FIU@Home: Explore Narratives to Cope with Pandemic

Home is the first learning laboratory. This series brings opportunities to discover, explore and create to life-long learners everywhere. Through books, experiments, adventures and digital journeys, FIU@Home engages the whole family with fun, curated educational experiences. Don’t forget to share on social media and tag @FIUCASE.

child reading book

OVERVIEW
As the global pandemic continues to wind its course, taking refuge between the pages of a book might be one of the best ways to cope with an overwhelming amount of information and uncertainty. Books can provide a context, an escape or a glimpse at possible paths forward.

TAKE A READ
At every age, stories provide a way to connect our individual experience with a global one and see ourselves as part of a bigger connected world. For families looking to make sense of the current moment, College of Arts, Sciences & Education experts recommend:

  • Book #1: “Wemberly Worried” by Kevin Henkes
    • Geared toward ages 4 – 8, this book can help anyone who struggles with fear and anxiety. Through the experience of Wemberly – a very worried mouse – readers learn how to cope with their concerns and find out that they’re not alone.

“Even for children, there are many things to worry about in the world. This story acknowledges the struggle young minds can face at-times while guiding them toward ways to turn worry into celebration.”

Katie Hart, of the FIU Center for Children and Families
  • Book #2: “The Invisible String” by Patrice Karst
    • Another choice for younger audiences, this story deals with separation of all kinds and the grief that comes along with it. Through a message about the interconnectedness of all things, it comforts young minds facing loss.

“This story teaches children to explore the idea of loss and death through the concept of an “invisible string.”

Jennifer Mirabal, an Early Childhood Education instructor in the Department of Teaching and Learning.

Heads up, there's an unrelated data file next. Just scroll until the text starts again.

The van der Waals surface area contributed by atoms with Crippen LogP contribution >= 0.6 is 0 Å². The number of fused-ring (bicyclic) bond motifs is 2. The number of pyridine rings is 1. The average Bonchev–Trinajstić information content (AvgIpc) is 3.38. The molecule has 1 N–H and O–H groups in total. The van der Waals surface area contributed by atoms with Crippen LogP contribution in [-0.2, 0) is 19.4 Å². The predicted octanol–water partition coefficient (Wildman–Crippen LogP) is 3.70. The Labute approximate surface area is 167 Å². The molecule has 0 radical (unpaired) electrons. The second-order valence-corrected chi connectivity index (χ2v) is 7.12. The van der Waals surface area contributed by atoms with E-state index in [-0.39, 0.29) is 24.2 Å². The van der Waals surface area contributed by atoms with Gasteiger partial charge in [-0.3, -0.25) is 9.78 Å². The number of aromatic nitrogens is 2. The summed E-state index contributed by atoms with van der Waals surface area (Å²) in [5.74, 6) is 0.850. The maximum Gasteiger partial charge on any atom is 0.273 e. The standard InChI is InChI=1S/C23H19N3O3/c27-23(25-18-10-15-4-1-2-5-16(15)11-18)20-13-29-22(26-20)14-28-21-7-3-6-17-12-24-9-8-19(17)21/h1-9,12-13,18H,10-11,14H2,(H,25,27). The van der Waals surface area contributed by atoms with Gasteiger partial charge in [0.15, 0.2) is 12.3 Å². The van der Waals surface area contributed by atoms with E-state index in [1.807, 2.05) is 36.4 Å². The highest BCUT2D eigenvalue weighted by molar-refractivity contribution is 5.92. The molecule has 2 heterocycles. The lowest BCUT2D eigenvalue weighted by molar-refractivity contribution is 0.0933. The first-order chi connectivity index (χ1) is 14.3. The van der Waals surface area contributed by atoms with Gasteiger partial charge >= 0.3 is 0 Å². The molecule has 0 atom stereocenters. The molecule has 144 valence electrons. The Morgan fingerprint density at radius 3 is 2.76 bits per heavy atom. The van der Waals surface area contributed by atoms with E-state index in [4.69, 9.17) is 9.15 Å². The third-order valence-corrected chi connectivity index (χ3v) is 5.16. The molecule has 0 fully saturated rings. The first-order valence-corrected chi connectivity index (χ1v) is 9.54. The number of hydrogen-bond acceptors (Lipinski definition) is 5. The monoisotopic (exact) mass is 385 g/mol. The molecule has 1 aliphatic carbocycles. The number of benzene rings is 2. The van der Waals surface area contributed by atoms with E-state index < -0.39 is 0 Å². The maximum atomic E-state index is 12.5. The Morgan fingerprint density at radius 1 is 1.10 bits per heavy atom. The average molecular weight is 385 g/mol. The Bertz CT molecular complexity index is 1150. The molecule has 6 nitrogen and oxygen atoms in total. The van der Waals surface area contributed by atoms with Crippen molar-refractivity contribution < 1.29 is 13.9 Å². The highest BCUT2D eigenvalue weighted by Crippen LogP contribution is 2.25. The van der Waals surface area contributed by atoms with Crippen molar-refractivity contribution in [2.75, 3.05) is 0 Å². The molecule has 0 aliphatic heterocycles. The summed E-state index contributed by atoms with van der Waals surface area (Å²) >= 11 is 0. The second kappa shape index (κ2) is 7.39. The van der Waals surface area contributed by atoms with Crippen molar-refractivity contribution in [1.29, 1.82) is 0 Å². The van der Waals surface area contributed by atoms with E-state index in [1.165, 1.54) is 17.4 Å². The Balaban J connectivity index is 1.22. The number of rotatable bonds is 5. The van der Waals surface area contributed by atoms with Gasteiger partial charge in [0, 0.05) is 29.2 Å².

• Book #3: “Blindess” by José Saramago
    • For older audiences, this novel takes on many of the darker struggles of the 20th century through a fictive parable of the journey of seven strangers. Winner of the 1998 Nobel Prize, it’s a reminder of the tenacity of the human spirit.

“I read this as an undergraduate student and remember being compelled by the idea of blindness as a form of global pandemic, and one that brought out the best and worst of humanity.”

Phillip Carter, a linguist and director of the Center for Humanities in an Urban Environment

SHARE
What books are getting you through this time of social distancing? Be sure to share with @FIUCASE and check out the recommendations of others. Don’t forget you can still pick up books at Miami-Dade Public Libraries through their Outdoor Walk-Up Services.

For parents looking to make sure their kids stay on track with reading this summer, the Virtual Reading Tutoring Program offers one-on-one guidance and an individualized literacy plan while using quality children’s literature to keep them engaged and inspired.

With the power to transport a reader to other places, times and dimensions – there is nothing like a good book. No matter the topic or the age, there is a read to guide, inspire and enthrall. Follow FIU@Home for more new books.